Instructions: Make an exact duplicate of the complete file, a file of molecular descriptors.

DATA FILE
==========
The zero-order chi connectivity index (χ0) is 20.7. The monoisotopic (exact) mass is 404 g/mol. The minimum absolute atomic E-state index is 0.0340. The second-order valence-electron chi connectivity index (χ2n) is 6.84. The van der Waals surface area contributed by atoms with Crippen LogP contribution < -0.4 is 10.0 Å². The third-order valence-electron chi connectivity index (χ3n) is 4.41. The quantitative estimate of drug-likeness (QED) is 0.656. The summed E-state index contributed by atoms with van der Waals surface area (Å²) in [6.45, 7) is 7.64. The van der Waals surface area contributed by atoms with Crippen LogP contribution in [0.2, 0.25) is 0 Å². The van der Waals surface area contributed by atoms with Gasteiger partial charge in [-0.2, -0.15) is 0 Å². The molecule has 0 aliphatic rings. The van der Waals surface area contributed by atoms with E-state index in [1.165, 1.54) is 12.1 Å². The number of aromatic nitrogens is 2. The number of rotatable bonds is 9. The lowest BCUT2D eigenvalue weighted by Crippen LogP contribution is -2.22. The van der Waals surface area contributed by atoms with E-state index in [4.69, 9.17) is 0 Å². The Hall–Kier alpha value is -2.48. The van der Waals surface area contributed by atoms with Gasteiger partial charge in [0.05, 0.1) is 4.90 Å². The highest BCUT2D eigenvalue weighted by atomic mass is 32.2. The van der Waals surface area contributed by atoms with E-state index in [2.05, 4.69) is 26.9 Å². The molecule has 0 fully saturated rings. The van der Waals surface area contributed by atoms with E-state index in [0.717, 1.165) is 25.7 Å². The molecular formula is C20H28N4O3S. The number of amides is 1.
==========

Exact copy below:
The zero-order chi connectivity index (χ0) is 20.7. The monoisotopic (exact) mass is 404 g/mol. The minimum absolute atomic E-state index is 0.0340. The second-order valence-electron chi connectivity index (χ2n) is 6.84. The van der Waals surface area contributed by atoms with Crippen LogP contribution < -0.4 is 10.0 Å². The third-order valence-electron chi connectivity index (χ3n) is 4.41. The quantitative estimate of drug-likeness (QED) is 0.656. The summed E-state index contributed by atoms with van der Waals surface area (Å²) in [6.45, 7) is 7.64. The van der Waals surface area contributed by atoms with Crippen LogP contribution in [0.2, 0.25) is 0 Å². The van der Waals surface area contributed by atoms with Gasteiger partial charge in [-0.2, -0.15) is 0 Å². The molecule has 0 aliphatic rings. The van der Waals surface area contributed by atoms with E-state index in [1.165, 1.54) is 12.1 Å². The number of aromatic nitrogens is 2. The number of rotatable bonds is 9. The lowest BCUT2D eigenvalue weighted by Crippen LogP contribution is -2.22. The van der Waals surface area contributed by atoms with E-state index in [4.69, 9.17) is 0 Å². The Hall–Kier alpha value is -2.48. The van der Waals surface area contributed by atoms with Gasteiger partial charge in [0.05, 0.1) is 4.90 Å². The highest BCUT2D eigenvalue weighted by atomic mass is 32.2. The van der Waals surface area contributed by atoms with E-state index in [2.05, 4.69) is 26.9 Å². The molecule has 0 fully saturated rings. The van der Waals surface area contributed by atoms with E-state index in [0.717, 1.165) is 25.7 Å². The molecular formula is C20H28N4O3S. The number of amides is 1.